Objectives. (1) To compare syphilis patients with healthy controls for the level of experienced stress and coping strategies; (2) to investi-gate their ways of coping with the stigma of sexually transferred disease (STD).
Method. Participants in the study were 21 patients with syphilis (14 male and 7 female) and 21 healthy controls pair-matched for sex and age. All subjects were examined using the Social Readjustment Rating Scale (SRRS, with additional items), and the patients additionally with the Mental Adjustment to Cancer (Mini-MAC) scale in the Polish adaptation.
Results. The syphilis patients as compared to healthy controls had experienced more severe stressful events, mostly associated with the stigma of syphilis. Almost all the healthy controls utilized active, task-oriented coping strategies, while the patients (particularly female) used avoidant coping and a wait-and-see strategy. Male patients with syphilis tended to utilize predominantly active ways of coping with the stigma, while females represented anxious coping.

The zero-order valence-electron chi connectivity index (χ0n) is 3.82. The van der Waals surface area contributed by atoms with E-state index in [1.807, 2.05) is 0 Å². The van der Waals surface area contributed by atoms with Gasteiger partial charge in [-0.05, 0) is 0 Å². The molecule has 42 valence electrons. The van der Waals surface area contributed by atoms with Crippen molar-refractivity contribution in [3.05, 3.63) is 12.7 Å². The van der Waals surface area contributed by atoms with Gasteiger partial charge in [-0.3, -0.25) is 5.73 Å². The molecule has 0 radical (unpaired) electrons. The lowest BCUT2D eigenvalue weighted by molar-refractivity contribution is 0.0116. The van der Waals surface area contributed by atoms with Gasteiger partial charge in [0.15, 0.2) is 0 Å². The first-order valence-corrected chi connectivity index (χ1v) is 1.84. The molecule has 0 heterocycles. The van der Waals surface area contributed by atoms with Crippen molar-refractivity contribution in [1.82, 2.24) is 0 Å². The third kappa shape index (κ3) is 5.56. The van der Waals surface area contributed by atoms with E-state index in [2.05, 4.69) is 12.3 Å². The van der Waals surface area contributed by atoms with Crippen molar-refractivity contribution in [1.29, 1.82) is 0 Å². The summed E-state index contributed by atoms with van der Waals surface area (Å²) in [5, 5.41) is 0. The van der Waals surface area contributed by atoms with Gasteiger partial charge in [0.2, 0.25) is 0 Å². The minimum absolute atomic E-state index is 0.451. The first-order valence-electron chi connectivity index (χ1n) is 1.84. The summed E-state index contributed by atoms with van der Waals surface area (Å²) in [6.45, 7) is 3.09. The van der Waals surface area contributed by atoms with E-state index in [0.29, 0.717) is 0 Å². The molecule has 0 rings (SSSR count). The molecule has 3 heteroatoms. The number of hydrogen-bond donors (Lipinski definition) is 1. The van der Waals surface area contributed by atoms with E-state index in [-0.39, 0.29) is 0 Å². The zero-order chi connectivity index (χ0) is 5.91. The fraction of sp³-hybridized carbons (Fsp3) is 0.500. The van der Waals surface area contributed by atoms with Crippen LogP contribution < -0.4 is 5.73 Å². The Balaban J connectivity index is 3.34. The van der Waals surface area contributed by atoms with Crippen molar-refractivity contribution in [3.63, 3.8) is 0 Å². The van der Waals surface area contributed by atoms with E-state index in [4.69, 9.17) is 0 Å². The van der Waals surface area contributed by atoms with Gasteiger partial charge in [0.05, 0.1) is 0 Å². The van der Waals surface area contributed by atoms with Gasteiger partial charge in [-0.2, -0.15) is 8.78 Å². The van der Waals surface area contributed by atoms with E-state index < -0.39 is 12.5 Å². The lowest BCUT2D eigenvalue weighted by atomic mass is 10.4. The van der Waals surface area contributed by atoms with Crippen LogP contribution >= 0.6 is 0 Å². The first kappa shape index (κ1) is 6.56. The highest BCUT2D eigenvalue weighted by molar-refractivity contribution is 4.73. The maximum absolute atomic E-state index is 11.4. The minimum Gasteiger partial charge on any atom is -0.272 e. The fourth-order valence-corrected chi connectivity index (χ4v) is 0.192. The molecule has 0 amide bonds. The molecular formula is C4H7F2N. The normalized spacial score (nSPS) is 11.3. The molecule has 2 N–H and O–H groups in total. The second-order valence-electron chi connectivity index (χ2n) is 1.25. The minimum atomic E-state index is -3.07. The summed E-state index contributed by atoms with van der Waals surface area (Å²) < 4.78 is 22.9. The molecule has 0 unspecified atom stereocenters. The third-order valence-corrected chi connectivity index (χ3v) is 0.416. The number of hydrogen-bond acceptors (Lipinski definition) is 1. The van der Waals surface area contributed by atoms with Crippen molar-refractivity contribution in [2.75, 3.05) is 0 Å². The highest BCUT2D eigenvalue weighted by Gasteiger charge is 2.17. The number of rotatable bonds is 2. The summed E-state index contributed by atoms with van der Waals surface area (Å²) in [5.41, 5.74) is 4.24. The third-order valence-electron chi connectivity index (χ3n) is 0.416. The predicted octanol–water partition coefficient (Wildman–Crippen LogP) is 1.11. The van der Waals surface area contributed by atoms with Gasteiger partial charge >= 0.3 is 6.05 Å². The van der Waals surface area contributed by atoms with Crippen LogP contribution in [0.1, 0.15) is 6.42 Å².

Conclusions. The stigma of syphilis results in a high level of stress in STD patients, irrespective of gender. Their awareness of being stigmatized and exposed to noxious social conseąuences to a significant degreeprevents them from disclosing the truth about their condition, which may lead to their spreading the disease.